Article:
This tart is filled with a bavarois mix, which is really just a mousse without the egg whites. The soft meringue is an Italian meringue where a hot sugar syrup is whisked into the egg whites and effectively cooks the whites during the mixing stage. You will need a sugar thermometer to measure the temperature of the sugar syrup. After mixing, no further cooking is required, however the meringues are usually browned quickly with a blowtorch before serving.
Follow the instructions to roll out the pastry and use it to line twenty
To make the pasionfruit bavarois, put the milk in a saucepan over high heat and bring to just boiling. Soften the gelatine leaves in
Whisk the egg yolks, sugar and passionfruit together in a stainless steel bowl. Sit the bowl over a saucepan of simmering water, making sure the base of the bowl does not touch the water. Add the hot milk and continue whisking for about 5 minutes, or until the mixture is quite thick. Squeeze the excess water from the gelatine leaves and whisk into the passionfruit mixture. If using powdered gelatine, whisk the gelatine mixture into the passionfruit mixture. Pour through a fine sieve and refrigerate for 30 minutes to 1 hour, or until it is just starting to set. Any leftover filling can be poured into ramekins or similar serving dishes and eaten as a dessert.
Whip the cream to soft peaks, then fold through the passionfruit mixture, taking care not to overwhip the cream or it will not fold through easily. Pour the bavarois carefully into the pastry shells, filling them to the brim. Place in the refrigerator for 2–3 hours, or until set.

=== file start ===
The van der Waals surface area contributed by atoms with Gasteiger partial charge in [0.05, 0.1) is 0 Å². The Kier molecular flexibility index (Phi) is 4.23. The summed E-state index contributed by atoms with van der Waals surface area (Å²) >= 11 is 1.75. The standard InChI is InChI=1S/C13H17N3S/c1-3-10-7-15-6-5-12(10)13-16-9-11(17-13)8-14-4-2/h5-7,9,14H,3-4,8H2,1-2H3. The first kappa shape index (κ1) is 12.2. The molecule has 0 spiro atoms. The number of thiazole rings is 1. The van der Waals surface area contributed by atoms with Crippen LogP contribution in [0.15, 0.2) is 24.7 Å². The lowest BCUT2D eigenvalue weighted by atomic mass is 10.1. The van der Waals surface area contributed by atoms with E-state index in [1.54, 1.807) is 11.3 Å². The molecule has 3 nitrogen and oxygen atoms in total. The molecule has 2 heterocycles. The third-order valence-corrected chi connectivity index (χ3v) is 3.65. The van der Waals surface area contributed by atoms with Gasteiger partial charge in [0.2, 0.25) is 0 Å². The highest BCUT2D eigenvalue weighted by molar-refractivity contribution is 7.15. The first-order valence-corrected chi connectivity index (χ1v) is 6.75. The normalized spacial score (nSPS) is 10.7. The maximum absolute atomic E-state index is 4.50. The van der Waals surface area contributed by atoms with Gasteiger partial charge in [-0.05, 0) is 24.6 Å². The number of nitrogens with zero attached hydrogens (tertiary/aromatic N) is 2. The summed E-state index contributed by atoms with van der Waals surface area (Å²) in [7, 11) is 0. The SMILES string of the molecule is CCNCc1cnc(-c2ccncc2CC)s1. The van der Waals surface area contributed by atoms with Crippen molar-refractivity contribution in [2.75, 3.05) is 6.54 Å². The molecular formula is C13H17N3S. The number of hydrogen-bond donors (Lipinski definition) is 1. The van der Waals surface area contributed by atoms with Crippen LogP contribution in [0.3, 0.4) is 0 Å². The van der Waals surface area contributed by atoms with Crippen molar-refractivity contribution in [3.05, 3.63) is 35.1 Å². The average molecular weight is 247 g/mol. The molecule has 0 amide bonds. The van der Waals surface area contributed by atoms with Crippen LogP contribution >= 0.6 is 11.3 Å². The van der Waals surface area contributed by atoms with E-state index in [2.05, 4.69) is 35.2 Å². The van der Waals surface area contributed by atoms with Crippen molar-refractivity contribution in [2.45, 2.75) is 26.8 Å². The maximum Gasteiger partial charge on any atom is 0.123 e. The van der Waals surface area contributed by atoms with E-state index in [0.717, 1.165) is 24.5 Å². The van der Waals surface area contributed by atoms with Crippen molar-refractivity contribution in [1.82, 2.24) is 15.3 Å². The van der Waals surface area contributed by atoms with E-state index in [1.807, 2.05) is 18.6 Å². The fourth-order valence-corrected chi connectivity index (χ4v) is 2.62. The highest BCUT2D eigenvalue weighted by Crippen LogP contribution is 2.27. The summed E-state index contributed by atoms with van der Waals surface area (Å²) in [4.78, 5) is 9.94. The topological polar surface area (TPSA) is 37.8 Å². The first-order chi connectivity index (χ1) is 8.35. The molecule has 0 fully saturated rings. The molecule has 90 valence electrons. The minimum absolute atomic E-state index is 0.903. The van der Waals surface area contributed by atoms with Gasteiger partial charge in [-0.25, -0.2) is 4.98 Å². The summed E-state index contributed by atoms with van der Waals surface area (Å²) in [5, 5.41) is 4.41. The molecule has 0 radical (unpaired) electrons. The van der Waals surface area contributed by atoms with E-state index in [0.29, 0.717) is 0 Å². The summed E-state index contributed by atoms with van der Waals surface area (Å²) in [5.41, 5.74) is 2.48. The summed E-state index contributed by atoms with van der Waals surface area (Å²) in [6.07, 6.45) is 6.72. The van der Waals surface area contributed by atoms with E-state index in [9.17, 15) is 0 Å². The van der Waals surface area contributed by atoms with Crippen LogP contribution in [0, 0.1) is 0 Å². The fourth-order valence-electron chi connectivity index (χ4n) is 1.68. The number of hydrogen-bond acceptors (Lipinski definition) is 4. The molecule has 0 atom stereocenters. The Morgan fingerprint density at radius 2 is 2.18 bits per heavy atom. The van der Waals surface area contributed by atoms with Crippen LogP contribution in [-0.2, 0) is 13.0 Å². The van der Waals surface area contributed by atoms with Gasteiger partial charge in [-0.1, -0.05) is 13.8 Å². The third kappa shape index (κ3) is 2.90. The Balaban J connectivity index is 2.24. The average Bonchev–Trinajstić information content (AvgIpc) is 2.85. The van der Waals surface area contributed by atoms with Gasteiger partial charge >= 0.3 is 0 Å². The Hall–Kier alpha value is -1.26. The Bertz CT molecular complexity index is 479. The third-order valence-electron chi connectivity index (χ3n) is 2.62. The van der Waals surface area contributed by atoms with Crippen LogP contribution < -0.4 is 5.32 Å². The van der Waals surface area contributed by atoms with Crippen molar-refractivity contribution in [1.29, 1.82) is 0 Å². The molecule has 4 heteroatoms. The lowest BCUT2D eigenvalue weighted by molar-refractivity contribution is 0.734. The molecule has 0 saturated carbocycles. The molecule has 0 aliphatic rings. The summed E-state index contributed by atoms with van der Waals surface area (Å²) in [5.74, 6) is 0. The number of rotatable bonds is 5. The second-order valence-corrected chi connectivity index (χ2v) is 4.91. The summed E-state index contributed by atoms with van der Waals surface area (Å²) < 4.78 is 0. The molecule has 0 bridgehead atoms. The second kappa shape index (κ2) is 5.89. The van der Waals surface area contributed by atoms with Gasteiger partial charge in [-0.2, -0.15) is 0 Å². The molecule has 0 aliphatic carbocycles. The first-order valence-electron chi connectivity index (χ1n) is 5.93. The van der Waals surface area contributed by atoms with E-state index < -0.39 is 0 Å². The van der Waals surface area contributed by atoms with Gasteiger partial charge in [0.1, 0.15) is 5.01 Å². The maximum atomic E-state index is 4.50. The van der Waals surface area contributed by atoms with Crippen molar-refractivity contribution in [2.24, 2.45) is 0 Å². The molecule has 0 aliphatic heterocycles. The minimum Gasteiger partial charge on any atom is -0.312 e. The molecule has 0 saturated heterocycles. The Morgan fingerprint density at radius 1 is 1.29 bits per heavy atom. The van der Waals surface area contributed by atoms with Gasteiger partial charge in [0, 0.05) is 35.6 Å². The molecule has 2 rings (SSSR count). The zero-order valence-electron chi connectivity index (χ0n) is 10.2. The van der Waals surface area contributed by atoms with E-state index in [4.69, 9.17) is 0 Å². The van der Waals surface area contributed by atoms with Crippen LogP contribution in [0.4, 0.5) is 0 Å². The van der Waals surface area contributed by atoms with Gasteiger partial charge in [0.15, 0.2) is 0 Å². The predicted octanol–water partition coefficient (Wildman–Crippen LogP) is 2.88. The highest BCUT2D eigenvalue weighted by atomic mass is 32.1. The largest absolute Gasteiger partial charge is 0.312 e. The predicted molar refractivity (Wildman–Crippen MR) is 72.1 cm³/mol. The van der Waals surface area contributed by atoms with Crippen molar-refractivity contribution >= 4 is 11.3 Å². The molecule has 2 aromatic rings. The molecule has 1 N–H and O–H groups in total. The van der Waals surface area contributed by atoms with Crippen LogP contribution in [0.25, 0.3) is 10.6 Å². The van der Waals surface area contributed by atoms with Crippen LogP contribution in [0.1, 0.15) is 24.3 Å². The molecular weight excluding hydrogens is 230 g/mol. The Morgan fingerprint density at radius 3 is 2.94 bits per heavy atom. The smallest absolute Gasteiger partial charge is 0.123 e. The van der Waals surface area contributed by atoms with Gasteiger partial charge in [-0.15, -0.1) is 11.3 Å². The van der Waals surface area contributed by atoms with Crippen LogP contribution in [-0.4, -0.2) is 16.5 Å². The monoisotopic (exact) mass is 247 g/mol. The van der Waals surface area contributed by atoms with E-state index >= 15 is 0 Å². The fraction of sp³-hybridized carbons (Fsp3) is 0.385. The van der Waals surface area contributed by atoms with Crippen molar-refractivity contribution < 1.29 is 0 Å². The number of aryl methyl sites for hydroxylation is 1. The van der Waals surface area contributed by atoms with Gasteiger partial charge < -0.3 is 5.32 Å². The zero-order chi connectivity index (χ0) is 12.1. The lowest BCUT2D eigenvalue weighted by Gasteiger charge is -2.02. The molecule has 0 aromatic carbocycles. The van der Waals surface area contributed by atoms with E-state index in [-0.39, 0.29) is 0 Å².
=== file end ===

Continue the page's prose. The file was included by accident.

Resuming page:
While the passionfruit bavarois is setting, make the Italian meringue. You will need a sugar thermometer to successfully make this recipe. Have a glass of cold water and a pastry brush ready to brush down the sides of the saucepan to stop sugar crystals forming.
Put the sugar and water in a small heavy-based saucepan over high heat. Bring to the boil, stirring until the mixture boils, then stop stirring, as this will cause sugar crystals to form. Brush the sides of the saucepan with a wet pastry brush every couple of minutes or when you see crystals starting to form. Allow the mixture to keep boiling until it reaches 118°C (244°F) on the thermometer, then remove from the heat immediately.
Put the egg whites in a very clean bowl of an electric mixer fitted with a whisk attachment. Mix on high speed for about 2 minutes, or until foamy, then add the extra sugar and whisk until soft peaks form. With the mixer still running on high, slowly pour the sugar syrup into the whites, adding small amounts at a time and making sure it is incorporated before adding more. Take care not to pour the syrup directly onto the beater to avoid spraying boiling syrup over yourself. Once all the syrup is added, turn the mixer to low speed and keep mixing for a further 10–15 minutes, or until the meringue is cool.
To assemble the tarts, use a piping (icing) bag to pipe the meringue onto the top of the bavarois, completely covering the top of the tart — then use a palette knife to create a less formal shape. Brown the meringue with a blowtorch or place it under a very hot
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